The grand idea here is that Wong wants to build a “pros­thet­ic im­mune sys­tem,” a mas­ter con­trol tech­nol­o­gy that could pro­vide a new sys­tem that would gov­ern the im­mune re­sponse to any dis­ease, which would have a pow­er­ful and ob­vi­ous role to play on reg­u­la­to­ry T cells that sup­press an im­mune re­sponse as well as in au­toim­mune dis­eases like rheuma­toid arthri­tis. 

That’s a sub­stan­tial­ly big­ger vi­sion than the work on CAR-T 2.0. But these steps fol­low a longer path for Wong that he’s keen to ex­plore.

Im­age: Wil­son Wong. BOSTON UNI­VER­SI­TY

Exelixis CEO Michael Morrissey (file photo)

#ES­MO20: Look out Mer­ck. Bris­tol My­ers and Ex­elix­is stake out their com­bo’s claim to best-in-class sta­tus for front­line kid­ney can­cer

Now that the PD-(L)1 checkpoints are deeply entrenched in the oncology market, it’s time to welcome a wave of combination therapies — beyond chemo — looking to extend their benefit to larger numbers of patients. Bristol Myers Squibb ($BMY} and Exelixis {EXEL} are close to the front of that line.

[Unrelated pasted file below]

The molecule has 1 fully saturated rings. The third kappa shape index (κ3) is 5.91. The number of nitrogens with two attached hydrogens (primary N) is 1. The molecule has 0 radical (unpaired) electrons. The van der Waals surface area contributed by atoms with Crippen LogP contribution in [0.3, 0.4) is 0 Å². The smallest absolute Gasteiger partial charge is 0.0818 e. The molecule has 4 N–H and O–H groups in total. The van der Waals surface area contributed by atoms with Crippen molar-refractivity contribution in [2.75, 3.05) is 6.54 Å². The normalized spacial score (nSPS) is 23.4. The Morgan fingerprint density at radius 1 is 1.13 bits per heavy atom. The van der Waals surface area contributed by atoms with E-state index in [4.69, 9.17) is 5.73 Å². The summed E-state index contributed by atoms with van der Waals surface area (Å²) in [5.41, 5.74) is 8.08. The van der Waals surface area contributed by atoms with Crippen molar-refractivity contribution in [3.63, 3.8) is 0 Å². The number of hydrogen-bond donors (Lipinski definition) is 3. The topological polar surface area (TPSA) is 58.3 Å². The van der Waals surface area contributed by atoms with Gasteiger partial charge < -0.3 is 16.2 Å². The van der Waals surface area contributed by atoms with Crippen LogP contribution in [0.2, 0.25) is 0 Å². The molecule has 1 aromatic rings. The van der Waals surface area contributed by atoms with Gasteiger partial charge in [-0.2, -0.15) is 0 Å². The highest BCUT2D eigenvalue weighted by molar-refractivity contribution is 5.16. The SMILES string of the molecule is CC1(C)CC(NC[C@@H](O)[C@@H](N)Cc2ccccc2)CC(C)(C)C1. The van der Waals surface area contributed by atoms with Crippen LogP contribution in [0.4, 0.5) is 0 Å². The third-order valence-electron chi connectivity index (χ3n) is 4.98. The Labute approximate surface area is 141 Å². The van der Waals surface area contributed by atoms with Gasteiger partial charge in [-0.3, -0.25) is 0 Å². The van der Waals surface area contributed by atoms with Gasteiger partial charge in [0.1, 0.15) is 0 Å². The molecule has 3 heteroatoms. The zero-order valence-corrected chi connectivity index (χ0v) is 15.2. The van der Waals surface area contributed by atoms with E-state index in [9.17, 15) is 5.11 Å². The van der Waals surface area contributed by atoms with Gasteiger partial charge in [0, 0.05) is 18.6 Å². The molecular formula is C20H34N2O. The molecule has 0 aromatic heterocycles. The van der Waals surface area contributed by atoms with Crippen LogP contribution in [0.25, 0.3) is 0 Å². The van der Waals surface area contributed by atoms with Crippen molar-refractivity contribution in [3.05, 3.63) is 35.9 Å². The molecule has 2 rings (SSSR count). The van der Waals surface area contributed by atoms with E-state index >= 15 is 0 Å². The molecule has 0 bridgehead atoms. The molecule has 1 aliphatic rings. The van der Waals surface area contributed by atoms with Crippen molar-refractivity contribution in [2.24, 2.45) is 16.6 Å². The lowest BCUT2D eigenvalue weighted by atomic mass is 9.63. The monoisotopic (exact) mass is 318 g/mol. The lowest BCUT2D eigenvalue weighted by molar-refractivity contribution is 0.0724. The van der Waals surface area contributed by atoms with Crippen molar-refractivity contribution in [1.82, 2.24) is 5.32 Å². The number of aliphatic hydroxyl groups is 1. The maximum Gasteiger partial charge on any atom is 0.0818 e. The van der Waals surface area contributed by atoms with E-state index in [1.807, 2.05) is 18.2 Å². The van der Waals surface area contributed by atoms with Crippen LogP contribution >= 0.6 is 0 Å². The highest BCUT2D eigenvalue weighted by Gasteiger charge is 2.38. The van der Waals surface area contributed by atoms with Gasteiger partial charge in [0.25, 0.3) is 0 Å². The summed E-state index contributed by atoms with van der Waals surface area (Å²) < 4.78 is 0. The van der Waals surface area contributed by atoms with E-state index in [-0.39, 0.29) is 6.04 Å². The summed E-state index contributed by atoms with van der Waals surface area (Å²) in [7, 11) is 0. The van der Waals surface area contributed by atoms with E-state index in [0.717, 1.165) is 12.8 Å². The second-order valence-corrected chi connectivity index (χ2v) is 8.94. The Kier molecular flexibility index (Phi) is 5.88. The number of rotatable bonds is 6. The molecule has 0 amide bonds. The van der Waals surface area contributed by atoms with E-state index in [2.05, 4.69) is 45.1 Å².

Today at ESMO the collaborators pulled the curtain back on some stellar data for their combination of Opdivo (the PD-1) and Cabometyx (the TKI), marking a significant advance for the blockbuster Bristol Myers franchise while offering a big leg up for the team at Exelixis.

Endpoints News

Keep reading Endpoints with a free subscription

Unlock this story instantly and join 90,300+ biopharma pros reading Endpoints daily — and it's free.

Dan Skovronsky, Eli Lilly CSO

UP­DAT­ED: An­a­lysts are quick to pan Eli Lil­ly's puz­zling first cut of pos­i­tive clin­i­cal da­ta for its Covid-19 an­ti­body